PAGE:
The Importance of ROI

It’s impossible to overstate the importance of Return on Investment for those who want to get online and play poker for an extended period of time. For newbies who are just trying the game out, results from a one-off tournament can be overlooked. You may play some hands and decide that poker isn’t for you, but beyond that opening point, return on investment is as vital as any playing strategy.

To recap on the points that we have made, if you intend to play poker for any length of time then start calculating your ROI from day one. The calculation in this guide relates to a specific example but it can be carried over to any set of results and it is very simple to work out.

If you’re not sure about playing poker and you are simply learning the ropes, a one-off game is fine or, you can play any of the free versions that are online without risking any of your own money. Even at this free play stage, notional ROI calculations can be made to identify how your game is developing to see if you have a positive or negative return on investment and whether it’s time to take the plunge and play tournaments for real.

Your basic toolbox can be as simple or as complicated as you like: Some experienced professionals prefer the Luddite approach by carrying out their calculations using a basic pen and paper but those who are less organized can head to the PC or laptop. Spreadsheets via various providers are a common tool for poker players and in some cases, it’s even possible to purchase software that will do the calculations for you.

Whatever your own preference may be, the first lesson is to understand the basic principle of return on investment and how it works in the areas of finance where profits and losses are uncertain. Having grasped that, be sure to comprehend the importance of ROI in poker play. It’s as important as learning the rules, developing your strategy and working on that all-important poker face.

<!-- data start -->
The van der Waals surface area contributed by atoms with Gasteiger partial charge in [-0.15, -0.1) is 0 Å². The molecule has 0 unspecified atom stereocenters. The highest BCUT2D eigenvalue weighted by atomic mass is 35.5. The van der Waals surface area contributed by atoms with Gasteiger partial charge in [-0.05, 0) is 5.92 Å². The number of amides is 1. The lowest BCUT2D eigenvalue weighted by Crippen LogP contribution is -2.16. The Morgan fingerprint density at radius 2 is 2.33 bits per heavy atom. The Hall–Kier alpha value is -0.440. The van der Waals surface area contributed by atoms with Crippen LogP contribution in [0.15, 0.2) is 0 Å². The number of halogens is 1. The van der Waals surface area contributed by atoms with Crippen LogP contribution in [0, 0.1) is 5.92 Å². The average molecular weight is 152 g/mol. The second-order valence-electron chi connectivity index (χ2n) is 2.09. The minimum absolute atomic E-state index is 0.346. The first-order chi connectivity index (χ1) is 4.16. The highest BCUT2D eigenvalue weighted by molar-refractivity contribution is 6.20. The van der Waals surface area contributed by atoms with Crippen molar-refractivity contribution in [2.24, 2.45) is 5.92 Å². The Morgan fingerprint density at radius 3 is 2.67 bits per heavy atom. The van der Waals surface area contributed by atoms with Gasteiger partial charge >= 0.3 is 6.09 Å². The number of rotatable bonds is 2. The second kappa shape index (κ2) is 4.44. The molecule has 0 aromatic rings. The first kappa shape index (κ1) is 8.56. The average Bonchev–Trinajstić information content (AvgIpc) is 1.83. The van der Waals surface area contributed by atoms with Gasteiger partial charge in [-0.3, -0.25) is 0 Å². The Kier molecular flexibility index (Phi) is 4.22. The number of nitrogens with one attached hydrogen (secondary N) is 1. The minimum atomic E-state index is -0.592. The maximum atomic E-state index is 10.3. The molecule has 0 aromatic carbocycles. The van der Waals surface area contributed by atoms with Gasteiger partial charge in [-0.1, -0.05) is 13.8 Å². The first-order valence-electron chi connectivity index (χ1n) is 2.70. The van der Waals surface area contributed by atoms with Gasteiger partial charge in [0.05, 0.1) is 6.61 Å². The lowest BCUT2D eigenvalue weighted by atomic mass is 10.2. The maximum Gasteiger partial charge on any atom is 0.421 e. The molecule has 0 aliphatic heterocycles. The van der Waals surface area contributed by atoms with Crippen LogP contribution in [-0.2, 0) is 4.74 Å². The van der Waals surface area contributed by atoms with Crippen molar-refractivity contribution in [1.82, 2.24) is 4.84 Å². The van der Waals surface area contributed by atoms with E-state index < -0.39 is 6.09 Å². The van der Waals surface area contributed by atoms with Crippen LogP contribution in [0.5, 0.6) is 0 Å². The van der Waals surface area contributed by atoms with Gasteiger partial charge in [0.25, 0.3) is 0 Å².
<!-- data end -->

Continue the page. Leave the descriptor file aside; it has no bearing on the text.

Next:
Comments

shakhtar
over 2 years ago

This is a TERRIBLE article as to try and claim that a meager 100 game spread of anything, ESPECIALLY poker tournaments, where you have only a 20% or less chance to cash and usually over 300 places you can finish, is a good sample size. In fact, 100 games is so insignificant that the results of 100 games (even when that game has only 2 results and a 50% to 60% chance of success) is essentially meaningless and statistical noise. Even 1,000 games has a very significant variance factor that can make the results far from significant. I suggest you take a basic statistics course to educate yourselves on statistical variance. Personally, I have a 55.6% win rate in poker Heads up sit and go turbo's(where I can only finish 1rst or 2cnd) playing $100 and $50 games over a 100,000 game sample recorded over close to ten years, and even I will occasionally have a block of 1,000 games that result in a loss. Once in a blue moon, I'll have a rather significant loss over 1,000 games when the rake is in the equation. This is commonly referred to as a drawdown in the financial investment world. And 100 game blocks? Forget it. I have a 55.6% chance of winning a 2 man game over a random opponent, and I have had 100 game blocks ranging anywhere from 71 wins to only 39 wins. Yes, those are extremely rare results on both ends of the spectrum, but they do happen, and should illustrate that 100 game sample sizes are completely and utterly meaningless. And it really is somewhat irresponsible for you to try and convince new poker players that such an irrelevant sample size has any meaning as to their skill level, or worse, that they should actually draw conclusions as to if they should pursue poker as an income from such a meaningless sample size result.